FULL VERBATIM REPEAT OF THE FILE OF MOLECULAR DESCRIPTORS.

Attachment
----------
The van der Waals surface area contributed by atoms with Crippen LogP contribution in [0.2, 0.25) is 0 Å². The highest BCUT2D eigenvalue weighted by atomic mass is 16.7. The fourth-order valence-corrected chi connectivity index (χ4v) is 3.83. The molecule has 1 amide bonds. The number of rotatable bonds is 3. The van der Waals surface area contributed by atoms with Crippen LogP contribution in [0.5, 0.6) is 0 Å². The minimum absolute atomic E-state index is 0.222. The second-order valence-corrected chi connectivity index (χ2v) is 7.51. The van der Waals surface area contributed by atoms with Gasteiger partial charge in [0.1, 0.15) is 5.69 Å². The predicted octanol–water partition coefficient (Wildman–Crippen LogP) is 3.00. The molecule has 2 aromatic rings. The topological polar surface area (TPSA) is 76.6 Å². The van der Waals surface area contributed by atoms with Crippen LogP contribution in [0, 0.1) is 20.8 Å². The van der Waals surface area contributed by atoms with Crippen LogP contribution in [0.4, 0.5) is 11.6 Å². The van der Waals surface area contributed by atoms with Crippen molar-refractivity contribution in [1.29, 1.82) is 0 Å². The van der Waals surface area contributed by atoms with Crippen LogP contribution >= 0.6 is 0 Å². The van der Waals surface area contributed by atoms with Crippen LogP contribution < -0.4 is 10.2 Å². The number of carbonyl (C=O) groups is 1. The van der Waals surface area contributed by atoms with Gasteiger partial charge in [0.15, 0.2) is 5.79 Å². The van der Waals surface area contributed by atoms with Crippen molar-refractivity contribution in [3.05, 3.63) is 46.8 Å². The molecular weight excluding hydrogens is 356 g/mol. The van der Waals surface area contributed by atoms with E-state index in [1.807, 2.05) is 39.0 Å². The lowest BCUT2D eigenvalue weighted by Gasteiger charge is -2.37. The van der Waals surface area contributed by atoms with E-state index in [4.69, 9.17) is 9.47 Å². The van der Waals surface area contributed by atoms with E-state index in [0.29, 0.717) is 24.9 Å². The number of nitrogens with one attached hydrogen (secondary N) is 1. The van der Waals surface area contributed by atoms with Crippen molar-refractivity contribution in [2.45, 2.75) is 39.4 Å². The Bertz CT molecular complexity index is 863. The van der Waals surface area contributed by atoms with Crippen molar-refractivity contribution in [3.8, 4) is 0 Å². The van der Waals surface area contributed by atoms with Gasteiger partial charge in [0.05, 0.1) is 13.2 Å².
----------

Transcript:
The van der Waals surface area contributed by atoms with Crippen LogP contribution in [0.2, 0.25) is 0 Å². The highest BCUT2D eigenvalue weighted by atomic mass is 16.7. The fourth-order valence-corrected chi connectivity index (χ4v) is 3.83. The molecule has 1 amide bonds. The number of rotatable bonds is 3. The van der Waals surface area contributed by atoms with Crippen LogP contribution in [0.5, 0.6) is 0 Å². The minimum absolute atomic E-state index is 0.222. The second-order valence-corrected chi connectivity index (χ2v) is 7.51. The van der Waals surface area contributed by atoms with Gasteiger partial charge in [0.1, 0.15) is 5.69 Å². The predicted octanol–water partition coefficient (Wildman–Crippen LogP) is 3.00. The molecule has 2 aromatic rings. The topological polar surface area (TPSA) is 76.6 Å². The van der Waals surface area contributed by atoms with Crippen LogP contribution in [0, 0.1) is 20.8 Å². The van der Waals surface area contributed by atoms with Crippen LogP contribution in [0.4, 0.5) is 11.6 Å². The van der Waals surface area contributed by atoms with Crippen molar-refractivity contribution in [1.29, 1.82) is 0 Å². The van der Waals surface area contributed by atoms with Crippen LogP contribution >= 0.6 is 0 Å². The van der Waals surface area contributed by atoms with Crippen LogP contribution < -0.4 is 10.2 Å². The number of carbonyl (C=O) groups is 1. The van der Waals surface area contributed by atoms with Gasteiger partial charge in [0.15, 0.2) is 5.79 Å². The van der Waals surface area contributed by atoms with Crippen molar-refractivity contribution in [3.05, 3.63) is 46.8 Å². The molecular weight excluding hydrogens is 356 g/mol. The van der Waals surface area contributed by atoms with E-state index in [1.807, 2.05) is 39.0 Å². The lowest BCUT2D eigenvalue weighted by Gasteiger charge is -2.37. The van der Waals surface area contributed by atoms with E-state index in [4.69, 9.17) is 9.47 Å². The van der Waals surface area contributed by atoms with E-state index in [0.29, 0.717) is 24.9 Å². The number of nitrogens with one attached hydrogen (secondary N) is 1. The van der Waals surface area contributed by atoms with Crippen molar-refractivity contribution in [2.45, 2.75) is 39.4 Å². The Bertz CT molecular complexity index is 863. The van der Waals surface area contributed by atoms with Crippen molar-refractivity contribution in [3.8, 4) is 0 Å². The van der Waals surface area contributed by atoms with Gasteiger partial charge in [0.05, 0.1) is 13.2 Å².